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    Format: DVD
    Bill Pullman (you may know him from Independence Day) stars a Harvard Anthropologist who is sent to Haiti to investigate some of the holistic drugs and plants that the natives use. While in Haiti he is given a strange mixture that shows him his sacred animal and it guides him back to saftey after he has horrific visions. Once he returns to the States he is hired by a desperate drug company to return to Haiti and find a plant that is supposed to bring the dead back to life. When he returns to Haiti he is dragged into a web of voodoo rituals and rites that may engulf him forever...

    The main problem I have with this film is the direction by Wes Craven. He hasn't quite grasped the fact that sometimes the scariest moments don't come from special effects. This movie should work, and it should work very well. It doesn't. Even though Craven was given a better than average screenplay to work from, from an even better novel, he messes up every chance he has to truly bring this film to the next level.

    While better than your average horror film it could have been great. A classic even. Bill Pullman gives us a great performance as he usually does. If Craven did only one thing right with this film it is the atmosphere. He has created a truly bleak and harrowing atmosphere around the whole used up voodoo plotline. From the strange Amazon rainforest style music to the casting of the minor roles the atmosphere is pitch perfect for this film. As most everyone knows, Craven would go on to do great things in the genre (well at least succesful things) and make a name for himself as a horror master. This is evidence of the better things that would follow. While I have mixed feelings about it, you should check it out.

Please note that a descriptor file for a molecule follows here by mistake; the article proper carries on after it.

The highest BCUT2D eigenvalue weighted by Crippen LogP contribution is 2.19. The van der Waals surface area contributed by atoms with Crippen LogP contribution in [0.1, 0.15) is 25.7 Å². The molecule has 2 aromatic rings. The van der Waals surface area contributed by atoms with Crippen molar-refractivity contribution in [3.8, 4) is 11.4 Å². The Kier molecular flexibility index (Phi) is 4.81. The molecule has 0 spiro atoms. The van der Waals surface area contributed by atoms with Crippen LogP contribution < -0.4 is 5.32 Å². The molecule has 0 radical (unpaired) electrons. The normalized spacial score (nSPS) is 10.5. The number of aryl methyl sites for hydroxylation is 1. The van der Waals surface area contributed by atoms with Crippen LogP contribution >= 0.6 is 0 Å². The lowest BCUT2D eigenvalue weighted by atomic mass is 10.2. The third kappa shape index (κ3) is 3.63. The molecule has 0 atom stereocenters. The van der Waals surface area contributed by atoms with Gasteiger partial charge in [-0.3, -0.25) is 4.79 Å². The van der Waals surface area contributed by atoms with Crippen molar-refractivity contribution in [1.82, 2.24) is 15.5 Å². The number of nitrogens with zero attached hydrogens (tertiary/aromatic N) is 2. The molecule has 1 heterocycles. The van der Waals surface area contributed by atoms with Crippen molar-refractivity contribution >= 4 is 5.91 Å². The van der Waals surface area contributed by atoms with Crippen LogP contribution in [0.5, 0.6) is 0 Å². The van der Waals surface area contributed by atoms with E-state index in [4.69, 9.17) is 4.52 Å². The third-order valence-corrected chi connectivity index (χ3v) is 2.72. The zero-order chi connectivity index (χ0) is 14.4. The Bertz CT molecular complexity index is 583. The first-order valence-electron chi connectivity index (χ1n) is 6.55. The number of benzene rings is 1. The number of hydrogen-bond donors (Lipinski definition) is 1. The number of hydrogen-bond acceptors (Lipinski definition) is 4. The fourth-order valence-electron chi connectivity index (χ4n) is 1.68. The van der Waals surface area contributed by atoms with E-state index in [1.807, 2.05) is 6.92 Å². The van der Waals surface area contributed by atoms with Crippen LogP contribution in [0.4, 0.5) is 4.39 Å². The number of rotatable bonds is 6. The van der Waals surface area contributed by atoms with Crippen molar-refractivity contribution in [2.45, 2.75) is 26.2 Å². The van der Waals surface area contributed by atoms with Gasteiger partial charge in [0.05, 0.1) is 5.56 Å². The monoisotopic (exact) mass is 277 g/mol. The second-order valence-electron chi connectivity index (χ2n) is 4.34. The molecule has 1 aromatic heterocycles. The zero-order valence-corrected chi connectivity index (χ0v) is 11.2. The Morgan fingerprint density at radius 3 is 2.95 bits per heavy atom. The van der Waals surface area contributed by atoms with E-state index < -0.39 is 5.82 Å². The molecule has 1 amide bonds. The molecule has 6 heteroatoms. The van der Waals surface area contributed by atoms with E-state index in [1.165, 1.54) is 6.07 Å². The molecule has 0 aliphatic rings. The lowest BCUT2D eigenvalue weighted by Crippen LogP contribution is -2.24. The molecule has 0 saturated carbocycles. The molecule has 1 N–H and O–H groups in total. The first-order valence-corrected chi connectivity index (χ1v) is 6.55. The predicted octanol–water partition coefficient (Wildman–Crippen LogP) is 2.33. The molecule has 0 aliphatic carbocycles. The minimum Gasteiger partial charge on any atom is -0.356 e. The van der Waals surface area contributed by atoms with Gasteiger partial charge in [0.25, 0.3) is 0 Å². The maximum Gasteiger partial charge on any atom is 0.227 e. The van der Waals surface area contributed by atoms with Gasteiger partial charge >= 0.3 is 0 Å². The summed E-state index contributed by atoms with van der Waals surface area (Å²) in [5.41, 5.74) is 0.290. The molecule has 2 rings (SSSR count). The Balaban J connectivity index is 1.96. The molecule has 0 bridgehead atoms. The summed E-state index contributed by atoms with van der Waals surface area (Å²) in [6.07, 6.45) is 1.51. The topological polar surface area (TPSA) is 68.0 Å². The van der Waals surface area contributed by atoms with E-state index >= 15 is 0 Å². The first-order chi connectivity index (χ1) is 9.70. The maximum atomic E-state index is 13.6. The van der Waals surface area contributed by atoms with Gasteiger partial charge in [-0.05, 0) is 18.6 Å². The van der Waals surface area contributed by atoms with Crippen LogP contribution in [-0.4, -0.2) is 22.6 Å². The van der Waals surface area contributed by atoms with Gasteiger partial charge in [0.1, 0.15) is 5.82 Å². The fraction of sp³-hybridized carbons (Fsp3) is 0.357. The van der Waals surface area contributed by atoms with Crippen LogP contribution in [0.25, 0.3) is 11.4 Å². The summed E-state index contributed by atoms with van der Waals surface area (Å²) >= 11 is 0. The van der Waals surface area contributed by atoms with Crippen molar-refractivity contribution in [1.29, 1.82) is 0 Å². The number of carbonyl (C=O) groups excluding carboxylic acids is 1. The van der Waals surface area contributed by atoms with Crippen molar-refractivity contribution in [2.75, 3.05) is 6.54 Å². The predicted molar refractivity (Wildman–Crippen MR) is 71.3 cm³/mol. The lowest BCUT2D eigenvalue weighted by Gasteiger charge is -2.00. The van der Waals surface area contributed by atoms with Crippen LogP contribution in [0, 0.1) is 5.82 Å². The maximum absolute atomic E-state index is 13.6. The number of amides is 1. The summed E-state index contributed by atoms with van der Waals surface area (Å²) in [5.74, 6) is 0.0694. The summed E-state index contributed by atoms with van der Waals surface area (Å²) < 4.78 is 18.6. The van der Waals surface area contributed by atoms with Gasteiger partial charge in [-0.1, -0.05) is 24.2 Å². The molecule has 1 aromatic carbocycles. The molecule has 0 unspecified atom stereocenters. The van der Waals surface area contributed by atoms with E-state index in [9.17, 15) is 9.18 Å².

Comment 11 people found this helpful. Was this review helpful to you? Yes No Sending feedback...
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    Format: Blu-ray Verified Purchase
    An underrated gem from Wes Craven's filmography, "The Serpent and the Rainbow" was based on a non-fiction book ethnobotanist Dennis Allen (Bill Pullman) goes to Haiti to research and find a drug that creates the effect that someone is dead even to well trained doctors. When the person recovers, they believe that they are zombies and back from the dead. Allen wants to study the drug for its possible medicinal effect. Allen faces resistance and Captain Peytraud (Zakes Mokae in a compelling and sinister performance) a member of the dreaded Tonton Macoute uses every bit of superstition to try and scare away Allen.

    One of Craven's best made films, "The Serpent and the Rainbow" followed in the wake of "Nightmare on Elm Street" and didn't do quite as well at the box office due to the expectations set up by that film. Audiences came to see another "Nightmare on Elm Street" but what they got was a horror movie that was shot through with the political realities that Haiti faced during the revolution to free themselves from dictator "Baby Doc" Duvalier. There's a strong atmosphere of dread that hangs over the film like a massive cloud adding to the tension of Craven's film. For its time (and this point in Craven's career) "The Serpent and the Rainbow" was a daring move on the director's part.

    The high def transfer looks nice and is fairly true (as I recall) to the theatrical exhibition of the film. The presentation is most probably the result of the cinematography choices of director Craven The presentation is relatively clean and the interpositive used for this transfer looks quite nice.

    The audio is very active and will pull you right in to what you see on screen. The DTS-HD Master Audio stereo soundtrack sounds excellent.